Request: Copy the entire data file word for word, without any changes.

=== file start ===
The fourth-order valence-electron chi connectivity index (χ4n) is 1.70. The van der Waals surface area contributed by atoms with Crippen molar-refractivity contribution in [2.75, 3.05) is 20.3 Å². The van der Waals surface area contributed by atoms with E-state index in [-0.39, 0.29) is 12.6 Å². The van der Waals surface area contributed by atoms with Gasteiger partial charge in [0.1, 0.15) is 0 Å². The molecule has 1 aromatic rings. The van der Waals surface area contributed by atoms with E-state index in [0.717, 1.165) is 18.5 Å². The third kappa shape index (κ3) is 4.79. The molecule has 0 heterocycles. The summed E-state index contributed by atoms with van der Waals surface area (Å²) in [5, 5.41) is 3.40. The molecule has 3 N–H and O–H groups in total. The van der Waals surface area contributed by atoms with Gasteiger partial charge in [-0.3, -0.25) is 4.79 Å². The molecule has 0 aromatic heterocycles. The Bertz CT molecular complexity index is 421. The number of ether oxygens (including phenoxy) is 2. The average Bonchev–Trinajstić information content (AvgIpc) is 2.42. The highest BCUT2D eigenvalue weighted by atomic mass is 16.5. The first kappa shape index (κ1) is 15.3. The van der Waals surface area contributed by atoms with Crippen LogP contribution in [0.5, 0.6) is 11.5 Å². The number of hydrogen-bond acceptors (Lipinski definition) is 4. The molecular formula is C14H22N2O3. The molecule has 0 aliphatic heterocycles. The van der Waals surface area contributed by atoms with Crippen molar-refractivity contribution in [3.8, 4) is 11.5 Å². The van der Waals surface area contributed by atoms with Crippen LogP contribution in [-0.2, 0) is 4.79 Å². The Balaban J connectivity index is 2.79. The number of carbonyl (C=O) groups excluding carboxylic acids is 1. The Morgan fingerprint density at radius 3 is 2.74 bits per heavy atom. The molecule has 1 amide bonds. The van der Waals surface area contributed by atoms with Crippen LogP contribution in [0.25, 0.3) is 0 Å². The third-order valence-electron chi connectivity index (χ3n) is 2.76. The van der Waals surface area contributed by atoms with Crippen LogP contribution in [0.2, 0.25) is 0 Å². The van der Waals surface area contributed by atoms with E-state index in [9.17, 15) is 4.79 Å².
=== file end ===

The fourth-order valence-electron chi connectivity index (χ4n) is 1.70. The van der Waals surface area contributed by atoms with Crippen molar-refractivity contribution in [2.75, 3.05) is 20.3 Å². The van der Waals surface area contributed by atoms with E-state index in [-0.39, 0.29) is 12.6 Å². The van der Waals surface area contributed by atoms with Gasteiger partial charge in [0.1, 0.15) is 0 Å². The molecule has 1 aromatic rings. The van der Waals surface area contributed by atoms with E-state index in [0.717, 1.165) is 18.5 Å². The third kappa shape index (κ3) is 4.79. The molecule has 0 heterocycles. The summed E-state index contributed by atoms with van der Waals surface area (Å²) in [5, 5.41) is 3.40. The molecule has 3 N–H and O–H groups in total. The van der Waals surface area contributed by atoms with Gasteiger partial charge in [-0.3, -0.25) is 4.79 Å². The molecule has 0 aromatic heterocycles. The Bertz CT molecular complexity index is 421. The number of ether oxygens (including phenoxy) is 2. The average Bonchev–Trinajstić information content (AvgIpc) is 2.42. The highest BCUT2D eigenvalue weighted by atomic mass is 16.5. The first kappa shape index (κ1) is 15.3. The van der Waals surface area contributed by atoms with Crippen LogP contribution in [0.5, 0.6) is 11.5 Å². The number of hydrogen-bond acceptors (Lipinski definition) is 4. The molecular formula is C14H22N2O3. The molecule has 0 aliphatic heterocycles. The van der Waals surface area contributed by atoms with Crippen molar-refractivity contribution in [3.8, 4) is 11.5 Å². The van der Waals surface area contributed by atoms with Crippen LogP contribution in [-0.2, 0) is 4.79 Å². The Balaban J connectivity index is 2.79. The number of carbonyl (C=O) groups excluding carboxylic acids is 1. The Morgan fingerprint density at radius 3 is 2.74 bits per heavy atom. The molecule has 1 amide bonds. The van der Waals surface area contributed by atoms with Crippen LogP contribution in [0.25, 0.3) is 0 Å². The third-order valence-electron chi connectivity index (χ3n) is 2.76. The van der Waals surface area contributed by atoms with Crippen LogP contribution in [0.2, 0.25) is 0 Å². The van der Waals surface area contributed by atoms with E-state index in [9.17, 15) is 4.79 Å².